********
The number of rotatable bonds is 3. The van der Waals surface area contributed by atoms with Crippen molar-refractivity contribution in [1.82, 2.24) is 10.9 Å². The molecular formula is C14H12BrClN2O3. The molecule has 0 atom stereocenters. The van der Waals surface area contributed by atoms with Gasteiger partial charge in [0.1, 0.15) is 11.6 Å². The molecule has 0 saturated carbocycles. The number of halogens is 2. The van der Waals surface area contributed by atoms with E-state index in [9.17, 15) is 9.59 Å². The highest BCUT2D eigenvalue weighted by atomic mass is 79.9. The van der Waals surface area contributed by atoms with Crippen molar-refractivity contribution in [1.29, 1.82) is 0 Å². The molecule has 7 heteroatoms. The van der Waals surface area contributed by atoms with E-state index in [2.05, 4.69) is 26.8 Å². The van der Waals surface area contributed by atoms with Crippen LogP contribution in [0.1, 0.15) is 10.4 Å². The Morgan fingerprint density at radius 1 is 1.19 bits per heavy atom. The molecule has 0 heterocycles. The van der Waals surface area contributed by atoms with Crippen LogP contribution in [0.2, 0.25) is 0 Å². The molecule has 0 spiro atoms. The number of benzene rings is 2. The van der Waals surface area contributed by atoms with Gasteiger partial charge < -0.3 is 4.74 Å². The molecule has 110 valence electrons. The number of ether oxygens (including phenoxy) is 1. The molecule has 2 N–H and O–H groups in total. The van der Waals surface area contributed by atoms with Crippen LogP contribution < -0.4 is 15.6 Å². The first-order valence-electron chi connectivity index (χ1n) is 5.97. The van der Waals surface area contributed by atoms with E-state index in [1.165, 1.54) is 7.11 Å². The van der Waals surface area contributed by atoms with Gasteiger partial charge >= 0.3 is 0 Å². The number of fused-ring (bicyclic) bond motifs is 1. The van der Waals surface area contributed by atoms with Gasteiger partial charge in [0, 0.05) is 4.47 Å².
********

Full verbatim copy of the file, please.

The number of rotatable bonds is 3. The van der Waals surface area contributed by atoms with Crippen molar-refractivity contribution in [1.82, 2.24) is 10.9 Å². The molecular formula is C14H12BrClN2O3. The molecule has 0 atom stereocenters. The van der Waals surface area contributed by atoms with Gasteiger partial charge in [0.1, 0.15) is 11.6 Å². The molecule has 0 saturated carbocycles. The number of halogens is 2. The van der Waals surface area contributed by atoms with E-state index in [9.17, 15) is 9.59 Å². The highest BCUT2D eigenvalue weighted by atomic mass is 79.9. The van der Waals surface area contributed by atoms with Crippen molar-refractivity contribution in [1.29, 1.82) is 0 Å². The molecule has 7 heteroatoms. The van der Waals surface area contributed by atoms with E-state index in [2.05, 4.69) is 26.8 Å². The van der Waals surface area contributed by atoms with Crippen LogP contribution in [0.1, 0.15) is 10.4 Å². The Morgan fingerprint density at radius 1 is 1.19 bits per heavy atom. The molecule has 0 heterocycles. The van der Waals surface area contributed by atoms with Crippen LogP contribution in [0.2, 0.25) is 0 Å². The molecule has 0 spiro atoms. The number of benzene rings is 2. The van der Waals surface area contributed by atoms with Gasteiger partial charge < -0.3 is 4.74 Å². The molecule has 110 valence electrons. The number of ether oxygens (including phenoxy) is 1. The molecule has 2 N–H and O–H groups in total. The van der Waals surface area contributed by atoms with Crippen LogP contribution < -0.4 is 15.6 Å². The first-order valence-electron chi connectivity index (χ1n) is 5.97. The van der Waals surface area contributed by atoms with E-state index in [1.165, 1.54) is 7.11 Å². The van der Waals surface area contributed by atoms with Gasteiger partial charge >= 0.3 is 0 Å². The number of fused-ring (bicyclic) bond motifs is 1. The van der Waals surface area contributed by atoms with Gasteiger partial charge in [0, 0.05) is 4.47 Å².